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Before I set up a dedicated motor, I used a Milwaukee Magnum corded drill. The torque was plenty adequate.

ahq1m.gif
 

MaxStout

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I had a Milwaukee corded that I used on the jobsite regularly.
You needed to be very careful that you were well positioned on the ladder in case that thing bit in a bit too hard!

Don't I know it. I had it come loose in my hands once while drilling with a big auger bit. I was even using the side handle. Luckily, I didn't have the drill locked on and it only spun a couple turns before it stopped, but it still slammed my wrist. Hurt like a biatch a couple days.
 

PCABrewing

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Don't I know it. I had it come loose in my hands once while drilling with a big auger bit. I was even using the side handle. Luckily, I didn't have the drill locked on and it only spun a couple turns before it stopped, but it still slammed my wrist. Hurt like a biatch a couple days.
Been there..
Similar, I had it pin my hand against the underside of the roof right where a roofing nail came through.
It was the model with the handle-length variable speed trigger. So when you felt it start to bite your natural reaction was to grab harder. Sometimes instinct is not the best way to go :confused:
 

marc1

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I got the Harbor Freight corded high torque one just for the grain mill. I recommend buying with AmEx for their automatic extended warranty because the quality is hit or miss there.
20220120_140252.jpg
 

hottpeper13

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My Harbor Freight drill is blue not red and has a "D" handle on the back I can tuck in my arm pit so it doesn't twist.
Are you guys with cordless drills using a 3 roller mill? Well my drill is 7 years old and used on a 3 roller and also drilled a bunch of mushroom logs. I think i got a hell of a deal at 19.00$
 

rizziot

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Honestly if you want a dedicated drill for your mill I would just buy a good quality used one. You will find them all over the place for a few bucks. I just looked on our local facebook marketplace and there are tons of corded dewalt, hitachi, etc. as well as cordless starting for about $30 (cordless at that price will usually require new batteries +100). If you don't have a good drill for normal every day use, then I agree with others on this thread ;), buy a decent drill for yourself AND milling, you will never regret it.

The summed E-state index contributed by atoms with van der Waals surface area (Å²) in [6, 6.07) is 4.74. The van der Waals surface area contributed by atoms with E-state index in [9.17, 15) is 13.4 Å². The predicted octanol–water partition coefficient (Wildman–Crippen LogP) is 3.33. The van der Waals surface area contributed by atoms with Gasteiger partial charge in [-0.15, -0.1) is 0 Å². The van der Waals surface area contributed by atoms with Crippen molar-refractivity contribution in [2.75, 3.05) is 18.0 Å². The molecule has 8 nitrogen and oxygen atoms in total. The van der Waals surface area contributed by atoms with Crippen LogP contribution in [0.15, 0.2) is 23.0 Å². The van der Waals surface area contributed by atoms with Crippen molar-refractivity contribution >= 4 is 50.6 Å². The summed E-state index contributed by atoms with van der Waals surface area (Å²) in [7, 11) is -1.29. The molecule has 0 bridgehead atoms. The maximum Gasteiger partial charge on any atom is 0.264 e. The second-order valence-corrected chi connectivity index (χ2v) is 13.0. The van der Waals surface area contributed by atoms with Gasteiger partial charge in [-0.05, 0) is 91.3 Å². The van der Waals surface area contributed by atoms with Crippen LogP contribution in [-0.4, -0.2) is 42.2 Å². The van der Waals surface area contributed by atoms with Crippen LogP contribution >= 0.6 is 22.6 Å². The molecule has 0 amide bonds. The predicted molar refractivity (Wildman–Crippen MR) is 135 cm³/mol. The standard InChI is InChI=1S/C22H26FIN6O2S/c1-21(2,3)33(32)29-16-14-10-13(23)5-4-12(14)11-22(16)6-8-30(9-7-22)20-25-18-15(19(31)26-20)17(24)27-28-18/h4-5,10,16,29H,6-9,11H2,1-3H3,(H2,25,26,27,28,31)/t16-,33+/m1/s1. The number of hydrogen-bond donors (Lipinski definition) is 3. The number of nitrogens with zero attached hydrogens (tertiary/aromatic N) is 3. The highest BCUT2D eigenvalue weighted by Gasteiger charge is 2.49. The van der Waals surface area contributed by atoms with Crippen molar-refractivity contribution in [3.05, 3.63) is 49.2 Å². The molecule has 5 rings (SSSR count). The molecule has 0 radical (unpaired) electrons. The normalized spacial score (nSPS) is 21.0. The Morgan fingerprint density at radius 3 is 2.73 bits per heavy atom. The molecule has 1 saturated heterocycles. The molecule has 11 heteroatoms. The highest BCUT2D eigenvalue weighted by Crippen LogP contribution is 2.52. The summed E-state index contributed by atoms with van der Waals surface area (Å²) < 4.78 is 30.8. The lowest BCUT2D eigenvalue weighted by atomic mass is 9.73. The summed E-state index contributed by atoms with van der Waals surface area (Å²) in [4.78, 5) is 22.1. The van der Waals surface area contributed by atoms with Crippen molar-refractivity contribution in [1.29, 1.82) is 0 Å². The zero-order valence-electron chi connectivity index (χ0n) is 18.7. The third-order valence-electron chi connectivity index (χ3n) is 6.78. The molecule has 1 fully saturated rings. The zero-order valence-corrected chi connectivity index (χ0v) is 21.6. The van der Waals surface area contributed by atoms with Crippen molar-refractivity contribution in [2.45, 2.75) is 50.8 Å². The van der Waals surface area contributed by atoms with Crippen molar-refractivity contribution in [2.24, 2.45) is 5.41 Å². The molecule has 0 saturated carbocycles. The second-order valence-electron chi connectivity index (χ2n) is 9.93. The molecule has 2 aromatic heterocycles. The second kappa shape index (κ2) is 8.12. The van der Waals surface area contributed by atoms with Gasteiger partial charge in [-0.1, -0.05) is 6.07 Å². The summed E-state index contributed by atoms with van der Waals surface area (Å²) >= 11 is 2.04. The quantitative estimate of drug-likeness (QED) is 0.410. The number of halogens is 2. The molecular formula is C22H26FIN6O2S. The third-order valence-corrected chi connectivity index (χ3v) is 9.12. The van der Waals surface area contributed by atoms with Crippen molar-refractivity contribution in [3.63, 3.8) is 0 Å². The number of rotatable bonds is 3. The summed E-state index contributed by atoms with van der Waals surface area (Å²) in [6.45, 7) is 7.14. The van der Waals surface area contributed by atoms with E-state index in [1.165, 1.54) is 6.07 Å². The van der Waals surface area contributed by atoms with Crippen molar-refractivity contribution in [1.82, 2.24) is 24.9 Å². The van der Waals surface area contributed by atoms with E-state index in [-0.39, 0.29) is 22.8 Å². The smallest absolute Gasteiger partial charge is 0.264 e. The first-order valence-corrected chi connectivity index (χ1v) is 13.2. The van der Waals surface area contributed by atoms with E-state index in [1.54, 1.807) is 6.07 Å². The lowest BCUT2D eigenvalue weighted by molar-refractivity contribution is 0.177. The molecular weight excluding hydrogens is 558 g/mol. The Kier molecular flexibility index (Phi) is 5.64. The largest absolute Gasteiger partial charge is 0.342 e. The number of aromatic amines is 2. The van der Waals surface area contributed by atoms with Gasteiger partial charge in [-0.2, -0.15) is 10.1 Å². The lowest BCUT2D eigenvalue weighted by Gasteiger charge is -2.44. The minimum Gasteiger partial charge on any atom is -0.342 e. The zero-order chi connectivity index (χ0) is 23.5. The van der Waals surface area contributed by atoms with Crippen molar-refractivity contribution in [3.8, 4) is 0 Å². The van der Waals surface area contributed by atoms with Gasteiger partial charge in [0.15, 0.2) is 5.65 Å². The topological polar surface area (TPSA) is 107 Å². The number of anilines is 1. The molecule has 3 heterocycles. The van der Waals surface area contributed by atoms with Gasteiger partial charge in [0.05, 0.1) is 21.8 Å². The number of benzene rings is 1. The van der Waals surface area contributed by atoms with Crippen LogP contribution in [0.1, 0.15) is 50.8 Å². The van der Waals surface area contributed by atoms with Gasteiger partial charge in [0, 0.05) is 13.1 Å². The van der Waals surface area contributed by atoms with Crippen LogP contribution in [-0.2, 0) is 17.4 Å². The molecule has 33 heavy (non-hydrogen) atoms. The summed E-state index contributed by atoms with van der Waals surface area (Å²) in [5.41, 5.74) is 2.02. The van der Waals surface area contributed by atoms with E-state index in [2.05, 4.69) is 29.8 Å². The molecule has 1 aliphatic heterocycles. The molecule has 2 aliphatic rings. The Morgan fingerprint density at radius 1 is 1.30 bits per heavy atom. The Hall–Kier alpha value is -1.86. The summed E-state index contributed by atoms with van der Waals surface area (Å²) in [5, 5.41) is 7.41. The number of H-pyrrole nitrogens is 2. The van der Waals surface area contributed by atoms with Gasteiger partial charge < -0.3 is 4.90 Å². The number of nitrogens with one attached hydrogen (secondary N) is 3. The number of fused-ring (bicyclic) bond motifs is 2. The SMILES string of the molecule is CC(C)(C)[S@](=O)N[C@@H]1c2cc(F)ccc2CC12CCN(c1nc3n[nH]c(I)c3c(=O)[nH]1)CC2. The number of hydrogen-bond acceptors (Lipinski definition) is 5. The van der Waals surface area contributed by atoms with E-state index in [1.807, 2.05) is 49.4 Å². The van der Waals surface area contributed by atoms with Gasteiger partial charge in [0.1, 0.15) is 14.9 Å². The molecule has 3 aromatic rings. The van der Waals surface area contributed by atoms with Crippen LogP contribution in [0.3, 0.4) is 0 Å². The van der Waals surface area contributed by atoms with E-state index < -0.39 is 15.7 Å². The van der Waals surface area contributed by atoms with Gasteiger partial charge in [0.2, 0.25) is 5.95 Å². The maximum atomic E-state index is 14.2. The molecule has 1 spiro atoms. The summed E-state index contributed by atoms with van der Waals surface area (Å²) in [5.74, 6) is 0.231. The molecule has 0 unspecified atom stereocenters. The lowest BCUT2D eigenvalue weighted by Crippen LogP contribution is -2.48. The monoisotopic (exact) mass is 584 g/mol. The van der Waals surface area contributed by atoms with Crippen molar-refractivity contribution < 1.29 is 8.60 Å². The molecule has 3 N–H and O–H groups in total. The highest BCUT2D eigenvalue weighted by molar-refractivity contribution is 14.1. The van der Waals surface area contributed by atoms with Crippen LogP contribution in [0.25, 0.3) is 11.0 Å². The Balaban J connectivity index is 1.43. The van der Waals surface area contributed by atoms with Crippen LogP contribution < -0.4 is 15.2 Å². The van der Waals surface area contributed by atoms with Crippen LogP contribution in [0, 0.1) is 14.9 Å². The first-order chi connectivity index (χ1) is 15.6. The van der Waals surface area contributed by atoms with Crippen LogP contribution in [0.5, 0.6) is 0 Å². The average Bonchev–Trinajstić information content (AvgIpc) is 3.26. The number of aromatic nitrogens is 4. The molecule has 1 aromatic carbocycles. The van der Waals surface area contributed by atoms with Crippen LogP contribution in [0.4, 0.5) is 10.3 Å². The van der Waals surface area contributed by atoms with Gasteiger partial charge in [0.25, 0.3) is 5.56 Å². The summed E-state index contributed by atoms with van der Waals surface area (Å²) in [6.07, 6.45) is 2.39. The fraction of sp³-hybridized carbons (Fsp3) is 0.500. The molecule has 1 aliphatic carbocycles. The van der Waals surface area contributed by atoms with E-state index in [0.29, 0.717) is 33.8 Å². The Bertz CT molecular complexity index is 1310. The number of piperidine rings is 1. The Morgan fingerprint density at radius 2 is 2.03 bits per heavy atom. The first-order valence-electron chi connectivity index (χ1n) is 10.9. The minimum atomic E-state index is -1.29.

rhorwitz

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I purchased a cheap Central Machining 1/2" drill from Harbor Freight just for milling. It worked okay and at $29, I couldn't complain too much. However, as I graduated to 12 gallon batches, I noticed that the drill was overheating, emitting that magic smoke, earning it the nickname of 'Old Smokey'. Well, last month Old Smokey finally gave up the ghost and I give him his last rites before tossing him into the coffin (garbage can). My Kobalt 24V cordless has not taken over those duties and it does it without any complaints, and at any speed.
 

kevin58

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Does anyone make a cordless drill with a trigger locking feature like some of the corded drills have? That's nice for allowing hands to be free for pouring grain into the hopper.

I had a nice Dewalt cordless drill I thought would last a long time. It was a 18v Ni-Cad model and after 7 or 8 years the batteries didn't hold a charge for very long, so I replaced it with a new 20v Lithium Ion version since Ni-Cad was more or less obsolete for drills. Hopefully the newer battery technology will allow me to keep this one longer.

Before I motorized my mill I used something like this on my cordless drill... DEWALT 6 in. 100 lbs. Trigger Clamps (2-Pack) with 2.43 in Throat Depth-DWHT83149 - The Home Depot